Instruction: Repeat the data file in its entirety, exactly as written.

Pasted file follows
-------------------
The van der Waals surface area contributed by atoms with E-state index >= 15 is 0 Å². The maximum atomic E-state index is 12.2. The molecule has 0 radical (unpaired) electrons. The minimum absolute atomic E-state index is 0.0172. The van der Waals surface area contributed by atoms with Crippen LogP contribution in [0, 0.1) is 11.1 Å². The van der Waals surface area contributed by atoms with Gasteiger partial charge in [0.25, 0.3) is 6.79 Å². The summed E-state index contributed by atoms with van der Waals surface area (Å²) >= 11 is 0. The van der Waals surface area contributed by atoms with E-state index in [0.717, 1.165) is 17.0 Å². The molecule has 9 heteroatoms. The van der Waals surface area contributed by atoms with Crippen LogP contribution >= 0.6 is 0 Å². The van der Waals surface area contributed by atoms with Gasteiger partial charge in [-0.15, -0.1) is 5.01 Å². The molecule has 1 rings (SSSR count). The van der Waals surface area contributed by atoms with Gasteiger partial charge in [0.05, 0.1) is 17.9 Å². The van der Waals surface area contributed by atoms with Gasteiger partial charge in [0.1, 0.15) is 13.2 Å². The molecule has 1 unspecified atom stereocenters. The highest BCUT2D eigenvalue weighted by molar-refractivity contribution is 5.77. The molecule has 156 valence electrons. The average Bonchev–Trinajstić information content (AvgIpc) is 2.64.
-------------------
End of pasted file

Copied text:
The van der Waals surface area contributed by atoms with E-state index >= 15 is 0 Å². The maximum atomic E-state index is 12.2. The molecule has 0 radical (unpaired) electrons. The minimum absolute atomic E-state index is 0.0172. The van der Waals surface area contributed by atoms with Crippen LogP contribution in [0, 0.1) is 11.1 Å². The van der Waals surface area contributed by atoms with Gasteiger partial charge in [0.25, 0.3) is 6.79 Å². The summed E-state index contributed by atoms with van der Waals surface area (Å²) >= 11 is 0. The van der Waals surface area contributed by atoms with E-state index in [0.717, 1.165) is 17.0 Å². The molecule has 9 heteroatoms. The van der Waals surface area contributed by atoms with Crippen LogP contribution >= 0.6 is 0 Å². The van der Waals surface area contributed by atoms with Gasteiger partial charge in [-0.15, -0.1) is 5.01 Å². The molecule has 1 rings (SSSR count). The van der Waals surface area contributed by atoms with Gasteiger partial charge in [0.05, 0.1) is 17.9 Å². The van der Waals surface area contributed by atoms with Gasteiger partial charge in [0.1, 0.15) is 13.2 Å². The molecule has 1 unspecified atom stereocenters. The highest BCUT2D eigenvalue weighted by molar-refractivity contribution is 5.77. The molecule has 156 valence electrons. The average Bonchev–Trinajstić information content (AvgIpc) is 2.64.